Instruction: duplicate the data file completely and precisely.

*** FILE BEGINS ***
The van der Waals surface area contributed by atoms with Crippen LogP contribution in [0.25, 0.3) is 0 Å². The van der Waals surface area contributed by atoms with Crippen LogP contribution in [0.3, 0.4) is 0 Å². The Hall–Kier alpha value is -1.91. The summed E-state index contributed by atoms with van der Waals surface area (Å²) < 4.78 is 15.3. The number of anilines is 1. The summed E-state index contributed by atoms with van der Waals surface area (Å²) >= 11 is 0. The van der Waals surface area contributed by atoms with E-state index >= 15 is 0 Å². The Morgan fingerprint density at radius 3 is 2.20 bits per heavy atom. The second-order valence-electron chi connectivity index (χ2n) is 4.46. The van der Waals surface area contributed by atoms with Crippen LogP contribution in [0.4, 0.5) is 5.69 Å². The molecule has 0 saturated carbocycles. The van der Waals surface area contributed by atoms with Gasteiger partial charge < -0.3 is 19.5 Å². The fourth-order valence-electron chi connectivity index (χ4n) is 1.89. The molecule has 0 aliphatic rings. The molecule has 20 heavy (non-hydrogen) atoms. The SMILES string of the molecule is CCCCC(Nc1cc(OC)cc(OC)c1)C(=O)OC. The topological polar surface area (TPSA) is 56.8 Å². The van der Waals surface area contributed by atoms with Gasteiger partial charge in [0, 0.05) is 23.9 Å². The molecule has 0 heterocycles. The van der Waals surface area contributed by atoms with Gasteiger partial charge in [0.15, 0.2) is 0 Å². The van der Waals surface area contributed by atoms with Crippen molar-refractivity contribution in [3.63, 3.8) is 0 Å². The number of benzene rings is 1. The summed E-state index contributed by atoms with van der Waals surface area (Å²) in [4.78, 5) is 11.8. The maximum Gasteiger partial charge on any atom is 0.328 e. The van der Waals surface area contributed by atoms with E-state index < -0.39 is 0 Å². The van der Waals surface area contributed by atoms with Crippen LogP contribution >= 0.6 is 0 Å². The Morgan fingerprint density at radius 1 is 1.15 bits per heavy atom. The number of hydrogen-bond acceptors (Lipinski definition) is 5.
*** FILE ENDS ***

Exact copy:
The van der Waals surface area contributed by atoms with Crippen LogP contribution in [0.25, 0.3) is 0 Å². The van der Waals surface area contributed by atoms with Crippen LogP contribution in [0.3, 0.4) is 0 Å². The Hall–Kier alpha value is -1.91. The summed E-state index contributed by atoms with van der Waals surface area (Å²) < 4.78 is 15.3. The number of anilines is 1. The summed E-state index contributed by atoms with van der Waals surface area (Å²) >= 11 is 0. The van der Waals surface area contributed by atoms with E-state index >= 15 is 0 Å². The Morgan fingerprint density at radius 3 is 2.20 bits per heavy atom. The second-order valence-electron chi connectivity index (χ2n) is 4.46. The van der Waals surface area contributed by atoms with Crippen LogP contribution in [0.4, 0.5) is 5.69 Å². The molecule has 0 saturated carbocycles. The van der Waals surface area contributed by atoms with Gasteiger partial charge < -0.3 is 19.5 Å². The fourth-order valence-electron chi connectivity index (χ4n) is 1.89. The molecule has 0 aliphatic rings. The molecule has 20 heavy (non-hydrogen) atoms. The SMILES string of the molecule is CCCCC(Nc1cc(OC)cc(OC)c1)C(=O)OC. The topological polar surface area (TPSA) is 56.8 Å². The van der Waals surface area contributed by atoms with Gasteiger partial charge in [0, 0.05) is 23.9 Å². The molecule has 0 heterocycles. The van der Waals surface area contributed by atoms with Gasteiger partial charge in [0.15, 0.2) is 0 Å². The van der Waals surface area contributed by atoms with Crippen molar-refractivity contribution in [3.63, 3.8) is 0 Å². The number of benzene rings is 1. The summed E-state index contributed by atoms with van der Waals surface area (Å²) in [4.78, 5) is 11.8. The maximum Gasteiger partial charge on any atom is 0.328 e. The van der Waals surface area contributed by atoms with E-state index < -0.39 is 0 Å². The van der Waals surface area contributed by atoms with Crippen LogP contribution >= 0.6 is 0 Å². The Morgan fingerprint density at radius 1 is 1.15 bits per heavy atom. The number of hydrogen-bond acceptors (Lipinski definition) is 5.